The Digital Piranesi
This page was created by Erin Jones. The last update was by Jeanne Britton.
Perspective View of the Trevi Fountain
Twenty years after the first view, Piranesi exhibits a dedication to representing contemporary Rome accurately by updating the earlier view with new alterations to the fountain’s sculptural design (Scott 28). There is much that has changed, including a new Oceanus that now looks down and an inscription that shows the ancient name of the aqueduct. In the title, Piranesi first designates the fountain by this earlier name, Aqua Vergine, and then notes that it is now called “Trevi.” Perhaps the most notable difference in these two similar titles is the pride of place given to Nicola Salvi, the fountain’s primary designer until his death in 1751, nine years before the fountain was officially inaugurated. In now including Salvi’s name within the larger font of the title, as opposed to the smaller caption in the earlier view, Piranesi is neglecting to note the names of the many other contributors to the fountains design, both before and after Salvi’s death in 1751, including Pietro Bracci (1700-1773) and Filippo della Valle (1698-1768). Salvi was Piranesi’s friend, and they were both members of the Accademia degli Arcadi.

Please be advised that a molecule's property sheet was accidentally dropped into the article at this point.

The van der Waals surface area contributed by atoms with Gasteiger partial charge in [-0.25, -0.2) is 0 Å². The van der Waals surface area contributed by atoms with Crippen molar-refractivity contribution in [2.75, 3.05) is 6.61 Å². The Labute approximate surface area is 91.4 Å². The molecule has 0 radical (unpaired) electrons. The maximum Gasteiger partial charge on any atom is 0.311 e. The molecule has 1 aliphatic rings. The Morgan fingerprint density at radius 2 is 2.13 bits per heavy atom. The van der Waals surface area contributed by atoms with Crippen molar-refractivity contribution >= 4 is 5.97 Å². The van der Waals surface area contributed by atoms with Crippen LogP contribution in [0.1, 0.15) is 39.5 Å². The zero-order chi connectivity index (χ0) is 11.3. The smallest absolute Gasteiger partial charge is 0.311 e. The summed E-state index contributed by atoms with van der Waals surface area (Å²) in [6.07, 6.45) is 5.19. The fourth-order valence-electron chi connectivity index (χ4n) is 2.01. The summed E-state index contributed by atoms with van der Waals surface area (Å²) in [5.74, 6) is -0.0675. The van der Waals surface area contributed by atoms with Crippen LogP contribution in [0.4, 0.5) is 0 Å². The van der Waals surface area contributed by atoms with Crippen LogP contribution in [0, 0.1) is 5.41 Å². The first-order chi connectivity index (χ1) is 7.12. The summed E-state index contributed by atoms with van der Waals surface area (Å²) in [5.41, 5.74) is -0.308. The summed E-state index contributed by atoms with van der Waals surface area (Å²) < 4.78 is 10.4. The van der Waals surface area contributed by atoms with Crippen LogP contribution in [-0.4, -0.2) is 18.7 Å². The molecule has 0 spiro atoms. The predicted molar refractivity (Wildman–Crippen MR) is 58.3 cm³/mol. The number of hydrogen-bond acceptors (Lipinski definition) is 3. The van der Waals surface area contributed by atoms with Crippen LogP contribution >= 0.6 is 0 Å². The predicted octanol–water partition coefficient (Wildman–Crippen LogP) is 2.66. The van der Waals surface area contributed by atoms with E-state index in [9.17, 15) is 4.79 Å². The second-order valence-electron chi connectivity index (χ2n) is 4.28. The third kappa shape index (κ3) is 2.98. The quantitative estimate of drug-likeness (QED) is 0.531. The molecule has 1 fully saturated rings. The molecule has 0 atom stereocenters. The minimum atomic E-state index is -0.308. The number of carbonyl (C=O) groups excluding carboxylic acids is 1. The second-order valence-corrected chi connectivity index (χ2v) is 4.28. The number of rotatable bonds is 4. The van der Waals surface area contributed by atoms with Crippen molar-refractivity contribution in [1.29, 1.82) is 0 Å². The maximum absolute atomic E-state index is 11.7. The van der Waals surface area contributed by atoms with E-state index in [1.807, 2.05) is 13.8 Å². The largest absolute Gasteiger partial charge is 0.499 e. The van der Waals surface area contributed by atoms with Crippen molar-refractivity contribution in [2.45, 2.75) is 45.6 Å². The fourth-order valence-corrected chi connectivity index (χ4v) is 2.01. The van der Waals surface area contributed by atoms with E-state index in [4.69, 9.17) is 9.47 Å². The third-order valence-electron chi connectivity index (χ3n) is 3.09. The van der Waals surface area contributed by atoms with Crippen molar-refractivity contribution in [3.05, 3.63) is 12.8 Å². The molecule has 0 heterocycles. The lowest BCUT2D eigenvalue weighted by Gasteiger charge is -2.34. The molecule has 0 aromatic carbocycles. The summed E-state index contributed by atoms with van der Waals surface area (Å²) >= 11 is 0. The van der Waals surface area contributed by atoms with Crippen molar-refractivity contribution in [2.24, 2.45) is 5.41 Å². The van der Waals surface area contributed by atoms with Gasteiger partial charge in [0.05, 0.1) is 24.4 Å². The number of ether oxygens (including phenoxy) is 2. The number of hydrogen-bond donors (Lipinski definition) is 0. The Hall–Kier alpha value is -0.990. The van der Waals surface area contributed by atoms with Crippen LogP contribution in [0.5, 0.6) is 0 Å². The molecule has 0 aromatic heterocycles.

Elsewhere, Piranesi traces the path that brings the Trevi’s water into the city. The Trevi is not one of the monuments Piranesi depicted insistently, such as the Colosseum or the Pantheon, but its rendering on his Plan of Rome and the Campus Martius, which introduces this volume, warrants attention. First, it is worth noting the twisted path of the ancient Acqua Vergine in his “Topographical Map of the Roman Aqueducts.” A segment of that path is also visible in the “Plan of Rome and the Campus Martius,” (below), which ends at number 295—keyed in the map’s index to a view of “The initial arches of the Acqua Vergine aqueduct” from the first volume of his Antichità Romane. The fountain itself is indicated as number 257 and represented by two semi-circles, its drama flattened by the cartographic perspective that instead exposes some of what takes place backstage. With what today seem to be divergent interests in architectural illustration, archaeology, and cartography, Piranesi produces a composite representation of the different types of power—artistic and civic, modern and ancient, human and hydraulic—that the fountain embodies. (JB)
To see this image in the Vedute di Roma, volume 16 of Piranesi’s Opere, click here.